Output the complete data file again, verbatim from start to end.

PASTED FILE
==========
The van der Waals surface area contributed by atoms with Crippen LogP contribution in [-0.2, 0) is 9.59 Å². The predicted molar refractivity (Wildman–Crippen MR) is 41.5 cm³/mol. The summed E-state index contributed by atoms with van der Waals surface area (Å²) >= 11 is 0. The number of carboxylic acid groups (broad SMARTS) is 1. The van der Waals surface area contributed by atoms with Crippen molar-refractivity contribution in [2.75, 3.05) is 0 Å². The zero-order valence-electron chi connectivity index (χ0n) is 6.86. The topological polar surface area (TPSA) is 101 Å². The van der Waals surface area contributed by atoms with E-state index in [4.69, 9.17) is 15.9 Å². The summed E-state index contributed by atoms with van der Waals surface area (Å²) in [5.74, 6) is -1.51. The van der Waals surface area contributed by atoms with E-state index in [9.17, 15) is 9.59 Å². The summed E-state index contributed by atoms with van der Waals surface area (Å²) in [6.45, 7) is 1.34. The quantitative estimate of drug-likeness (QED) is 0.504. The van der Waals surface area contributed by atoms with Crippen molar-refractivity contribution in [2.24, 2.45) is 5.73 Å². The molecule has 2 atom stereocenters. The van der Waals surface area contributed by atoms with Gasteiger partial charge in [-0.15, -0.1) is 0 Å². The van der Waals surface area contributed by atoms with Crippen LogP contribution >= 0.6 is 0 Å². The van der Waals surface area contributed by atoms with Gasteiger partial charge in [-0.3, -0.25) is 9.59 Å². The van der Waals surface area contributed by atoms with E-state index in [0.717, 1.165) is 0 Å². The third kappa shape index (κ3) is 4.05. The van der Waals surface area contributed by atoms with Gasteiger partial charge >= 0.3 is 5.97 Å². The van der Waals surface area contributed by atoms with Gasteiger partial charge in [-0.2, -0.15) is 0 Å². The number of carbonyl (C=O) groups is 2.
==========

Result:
The van der Waals surface area contributed by atoms with Crippen LogP contribution in [-0.2, 0) is 9.59 Å². The predicted molar refractivity (Wildman–Crippen MR) is 41.5 cm³/mol. The summed E-state index contributed by atoms with van der Waals surface area (Å²) >= 11 is 0. The number of carboxylic acid groups (broad SMARTS) is 1. The van der Waals surface area contributed by atoms with Crippen molar-refractivity contribution in [2.75, 3.05) is 0 Å². The zero-order valence-electron chi connectivity index (χ0n) is 6.86. The topological polar surface area (TPSA) is 101 Å². The van der Waals surface area contributed by atoms with E-state index in [4.69, 9.17) is 15.9 Å². The summed E-state index contributed by atoms with van der Waals surface area (Å²) in [5.74, 6) is -1.51. The van der Waals surface area contributed by atoms with E-state index in [9.17, 15) is 9.59 Å². The summed E-state index contributed by atoms with van der Waals surface area (Å²) in [6.45, 7) is 1.34. The quantitative estimate of drug-likeness (QED) is 0.504. The van der Waals surface area contributed by atoms with Crippen molar-refractivity contribution in [2.24, 2.45) is 5.73 Å². The molecule has 2 atom stereocenters. The van der Waals surface area contributed by atoms with Gasteiger partial charge in [-0.15, -0.1) is 0 Å². The van der Waals surface area contributed by atoms with Crippen LogP contribution >= 0.6 is 0 Å². The van der Waals surface area contributed by atoms with Gasteiger partial charge in [-0.3, -0.25) is 9.59 Å². The van der Waals surface area contributed by atoms with E-state index in [0.717, 1.165) is 0 Å². The third kappa shape index (κ3) is 4.05. The van der Waals surface area contributed by atoms with Gasteiger partial charge >= 0.3 is 5.97 Å². The van der Waals surface area contributed by atoms with Gasteiger partial charge in [-0.2, -0.15) is 0 Å². The number of carbonyl (C=O) groups is 2.